The only long-term solution to hypothermia in D.C. is ending homelessness altogether. In the short term, however, the city must stop evicting residents experiencing homelessness from their encampment communities. Though maintaining tent clusters stops short of actually supplying residents with an apartment or a comparably autonomous housing unit, encampments, as a means of experiencing homelessness, are among the safer options. For unhoused residents averse to using traditional congregate shelters—where occupants could be more exposed to COVID-19 or sometimes suffer abuse—a tent can provide more than protection against cold weather. In an encampment community, residents can be assured that they would have nearby help should they need immediate medical assistance. Forcibly destroying these communities corrodes trust between city workers and unhoused residents, all while eliminating a critical shelter option for unhoused people.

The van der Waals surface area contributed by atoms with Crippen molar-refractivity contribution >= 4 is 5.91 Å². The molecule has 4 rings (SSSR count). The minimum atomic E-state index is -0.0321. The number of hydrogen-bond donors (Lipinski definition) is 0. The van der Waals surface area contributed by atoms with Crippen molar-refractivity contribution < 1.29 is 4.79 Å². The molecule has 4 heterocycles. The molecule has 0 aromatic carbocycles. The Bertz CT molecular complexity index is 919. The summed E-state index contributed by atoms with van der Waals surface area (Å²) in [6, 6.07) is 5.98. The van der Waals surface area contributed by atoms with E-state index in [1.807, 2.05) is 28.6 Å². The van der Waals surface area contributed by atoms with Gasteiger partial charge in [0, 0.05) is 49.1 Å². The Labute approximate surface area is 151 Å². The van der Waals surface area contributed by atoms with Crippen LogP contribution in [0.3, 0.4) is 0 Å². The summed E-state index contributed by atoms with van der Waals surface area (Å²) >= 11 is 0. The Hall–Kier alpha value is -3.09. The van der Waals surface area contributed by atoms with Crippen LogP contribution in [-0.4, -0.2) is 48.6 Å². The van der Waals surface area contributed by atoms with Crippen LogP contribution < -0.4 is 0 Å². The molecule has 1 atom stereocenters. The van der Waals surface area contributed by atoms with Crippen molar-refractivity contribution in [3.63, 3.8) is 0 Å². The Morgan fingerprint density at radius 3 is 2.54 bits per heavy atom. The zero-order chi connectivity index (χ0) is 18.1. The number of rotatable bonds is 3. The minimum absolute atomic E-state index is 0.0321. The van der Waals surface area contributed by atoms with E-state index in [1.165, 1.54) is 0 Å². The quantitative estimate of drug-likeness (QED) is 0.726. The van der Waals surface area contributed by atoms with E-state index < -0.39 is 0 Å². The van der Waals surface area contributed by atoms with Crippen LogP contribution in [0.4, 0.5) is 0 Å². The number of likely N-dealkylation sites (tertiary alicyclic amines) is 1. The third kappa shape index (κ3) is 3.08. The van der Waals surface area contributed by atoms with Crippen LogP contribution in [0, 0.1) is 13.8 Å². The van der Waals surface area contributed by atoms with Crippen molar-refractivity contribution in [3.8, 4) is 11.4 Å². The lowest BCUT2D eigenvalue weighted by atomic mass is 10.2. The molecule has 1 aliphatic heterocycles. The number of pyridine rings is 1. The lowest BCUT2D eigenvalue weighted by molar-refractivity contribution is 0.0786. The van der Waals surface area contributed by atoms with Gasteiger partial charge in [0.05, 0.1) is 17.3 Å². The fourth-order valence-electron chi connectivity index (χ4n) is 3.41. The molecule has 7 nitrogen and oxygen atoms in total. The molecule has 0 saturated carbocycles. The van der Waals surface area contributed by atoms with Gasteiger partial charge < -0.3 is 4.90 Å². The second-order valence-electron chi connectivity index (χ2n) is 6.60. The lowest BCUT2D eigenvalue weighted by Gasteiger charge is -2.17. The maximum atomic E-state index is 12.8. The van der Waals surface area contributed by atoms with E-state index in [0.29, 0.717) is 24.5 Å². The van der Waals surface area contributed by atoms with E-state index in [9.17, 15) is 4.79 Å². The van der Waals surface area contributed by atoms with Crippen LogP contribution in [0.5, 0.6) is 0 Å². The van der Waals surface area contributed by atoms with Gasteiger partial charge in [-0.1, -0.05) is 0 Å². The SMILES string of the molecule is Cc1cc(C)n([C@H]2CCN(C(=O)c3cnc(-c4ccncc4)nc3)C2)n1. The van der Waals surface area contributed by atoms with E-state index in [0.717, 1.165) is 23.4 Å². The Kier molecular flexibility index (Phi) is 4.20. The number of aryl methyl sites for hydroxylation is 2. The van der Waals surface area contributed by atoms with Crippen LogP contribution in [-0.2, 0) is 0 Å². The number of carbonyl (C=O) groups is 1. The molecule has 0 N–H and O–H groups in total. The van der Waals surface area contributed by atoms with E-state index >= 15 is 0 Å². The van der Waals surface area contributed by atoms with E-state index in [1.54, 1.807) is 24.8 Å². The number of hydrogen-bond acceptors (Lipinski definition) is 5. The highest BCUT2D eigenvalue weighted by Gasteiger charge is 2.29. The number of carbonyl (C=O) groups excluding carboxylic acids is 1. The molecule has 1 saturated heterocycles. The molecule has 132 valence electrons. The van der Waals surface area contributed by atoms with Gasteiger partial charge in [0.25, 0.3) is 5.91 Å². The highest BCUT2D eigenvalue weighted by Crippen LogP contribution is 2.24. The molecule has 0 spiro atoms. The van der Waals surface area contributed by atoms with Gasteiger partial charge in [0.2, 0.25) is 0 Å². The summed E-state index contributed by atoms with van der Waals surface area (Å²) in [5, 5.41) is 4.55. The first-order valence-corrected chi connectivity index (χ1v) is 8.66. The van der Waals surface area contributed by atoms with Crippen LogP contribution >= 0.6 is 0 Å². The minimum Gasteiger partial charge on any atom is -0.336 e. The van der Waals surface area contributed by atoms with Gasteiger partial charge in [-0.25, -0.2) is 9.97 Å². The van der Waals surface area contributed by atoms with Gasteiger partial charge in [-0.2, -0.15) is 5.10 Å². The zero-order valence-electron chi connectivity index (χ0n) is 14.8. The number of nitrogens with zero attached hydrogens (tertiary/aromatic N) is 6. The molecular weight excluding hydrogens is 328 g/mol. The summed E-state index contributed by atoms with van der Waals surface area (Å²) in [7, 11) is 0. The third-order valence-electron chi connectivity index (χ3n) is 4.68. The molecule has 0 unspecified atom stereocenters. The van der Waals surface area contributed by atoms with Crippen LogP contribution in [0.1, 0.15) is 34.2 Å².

In August, Mayor Bowser announced a pilot program to clear five large encampments in the city, citing the public health and safety risks encampments pose to residents of both the encampments themselves and of neighboring areas. The program, now formally known as Coordinated Assistance and Resources for Encampments (CARE), directs outreach workers to connect with encampment residents and expedite their access to affordable housing and permanent housing subsidies. Individuals staying in encampments would then be relocated and prohibited from returning, after which the encampments would be cleared according to an eviction timeline.

Advocates for those experiencing homelessness have, however, fiercely criticized the program for evicting encampment residents before matching them with adequate housing and health resources.